Queer Classics: “The Song of Achilles (by Madeline Miller)

For some time now, I’ve been putting off reading Madeline Miller’s debut novel The Song of Achilles. Not because I didn’t want to read it, but because I wanted to make sure that I was in the right frame of mind to really enjoy it. This was one of those books, I thought to myself, that needed to be relished and savoured, not rushed through at breakneck speed.

When I finally settled down to do the deed, I was not disappointed. In fact, I found my instincts completely vindicated. This is one of those novels that deserves time and attention, not a skim. In other words, if you’re going to read it, make sure you give yourself time to fully immerse yourself in the experience, to savour the rich feast that she has prepared for you.

Told from the perspective of Patroclus, the companion to Achilles, the book details the deep relationship that springs up between the two men after Patroclus is sent to live with Achilles at his father’s court. They quickly form a bond far deeper than they share with any other people in the world, and this bond endures even after they are both dragged into the toils of the Trojan War. While their experience there is tainted by tragedy (as any reader of The Iliad knows), it also reveals the brutal grace of the war and its heroes.

Truly, Miller is an author who has the power to make words sing. Miller has said that it took her ten years to write The Song of Achilles, and it shows. Each word, phrase, and sentence seems to have been weighed, measured, and evaluated to make sure that it fits into a seamless hole. As a result, reading this book is one of those truly transcendent experiences that only rarely happens (to me, at least). It’s not just the subject and the story that excites; it’s the way that the story is told to us. If anyone has managed to capture a bit of the brutal beauty of the ancient poets, it would be Madeline Miller.

It’s more than just the exquisite, almost painful, beauty of the prose that makes this book such a delight, however. For me, what really made this an emotionally wrenching (yet satisfying) experience is the way that Miller manages to capture the visceral and intense nature of same-sex desire between men. Even now, when queer representation is better than it has been in ages past, there is still something uniquely powerful about reading a book that really seems to get it. It’s not just the emotional part either (though Miller is quite good at conveying the richness and depth of their love for each other), but also the echo in the flesh that happens whenever I read about the unique mix of the physical and the transcendent entailed in male/male sexuality.

The fact that Miller chooses to depict their relationship as a physically sexual one is especially satisfying given the reticence of some recent attempts to adapt this myth for contemporary consumers (see also: Troy and the bastardization of Patroclus into Achilles’ “cousin”). Miller’s novel dispenses with the prudery and latent homophobia that has so frequently robbed these two men of their true passion for one another.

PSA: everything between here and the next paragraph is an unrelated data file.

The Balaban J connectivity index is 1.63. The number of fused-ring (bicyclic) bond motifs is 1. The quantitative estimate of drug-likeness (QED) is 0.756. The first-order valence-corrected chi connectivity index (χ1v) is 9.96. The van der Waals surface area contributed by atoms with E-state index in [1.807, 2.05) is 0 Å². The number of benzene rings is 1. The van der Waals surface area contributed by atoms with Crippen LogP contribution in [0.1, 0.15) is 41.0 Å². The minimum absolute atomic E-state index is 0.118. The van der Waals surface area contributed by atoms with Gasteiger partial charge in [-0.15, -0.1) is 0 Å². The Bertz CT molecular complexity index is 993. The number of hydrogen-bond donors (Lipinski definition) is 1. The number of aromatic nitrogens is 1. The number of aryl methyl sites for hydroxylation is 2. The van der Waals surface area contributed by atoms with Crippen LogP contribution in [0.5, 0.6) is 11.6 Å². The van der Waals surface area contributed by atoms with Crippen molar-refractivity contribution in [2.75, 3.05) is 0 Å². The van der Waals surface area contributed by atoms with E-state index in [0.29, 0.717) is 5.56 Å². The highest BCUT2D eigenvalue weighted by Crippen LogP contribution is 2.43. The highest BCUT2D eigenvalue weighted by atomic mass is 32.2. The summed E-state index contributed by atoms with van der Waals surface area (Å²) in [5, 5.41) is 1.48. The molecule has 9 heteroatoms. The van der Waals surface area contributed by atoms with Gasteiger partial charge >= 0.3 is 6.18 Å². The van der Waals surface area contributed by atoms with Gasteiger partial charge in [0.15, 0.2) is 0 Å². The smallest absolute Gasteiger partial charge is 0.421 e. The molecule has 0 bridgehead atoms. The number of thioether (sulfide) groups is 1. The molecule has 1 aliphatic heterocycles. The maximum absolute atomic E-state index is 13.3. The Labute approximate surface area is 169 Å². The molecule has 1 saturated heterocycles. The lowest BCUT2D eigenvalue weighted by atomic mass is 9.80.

Indeed, as Miller makes clear, Patroclus is the one character in all of the book who loves Achilles for what he is rather than what he signifies. Thetis, his vengeful and dreadful sea-nymph mother, selfishly tries to keep Achilles away from his lover, for she fears that he will corrupt her son’s powers. Agamemnon sees him as an impediment to his own desires for glory and plunder and power. And the Greeks as a whole are more than willing to use up Achilles’ life so that they will find their own ambitions satisfied.

The world that Miller captures is one of those that sits at the crossroads of myth and history. This is a brutal but also beautiful world, where the gods still touch the world but are, for the most part, hovering offscreen. This is a world where the actions of great men change the world that surrounds them; they bestride their world like great colossi. Patroclus is more than a little out-of-place in this world; his soul is too sensitive, his emotions too rich. Perhaps it is precisely because he seems ill-suited to the archaic world of the Trojan War that he comes across as so compelling as a narrator. We feel what he feels, we experience with him the rush of joy and pleasure when he discovers love, and we watch with him, powerless, as the strands of Achilles’ fate ensnare them both.

While I won’t spoil the ending of the book, let me just say that after I read the last word I simply sat in my chair, overcome with feeling. I don’t yet know exactly what those feelings are, but…wow. They were something. Even now, I still can’t quite over how intense a reading experience The Song of Achilles was for me.

This, in sum, is one of those books that will really break your heart upon the rocks of its beauty. There are very, very few books that I think really accomplish this, that can strum the strings of our innermost selves–Mary Renault could do it, Anne Rice can do it, Tolkien could do it–and Miller has joined that exalted pantheon of great writers. While it fits squarely into the tradition of historical fiction, I also think that Miller’s work transcends that; I would go so far as to say that she has made a book that will become a myth in its own right. She shows us that the old stories of gods and heroes, mortals and immortals, love and hatred, still have the power to move us in new and exciting ways.

In the end, The Song of Achilles is about the power of love to move us, to frighten us, and to show us a world beyond our own limitations. As one reviewer put it, “Mary Renault lives again!”

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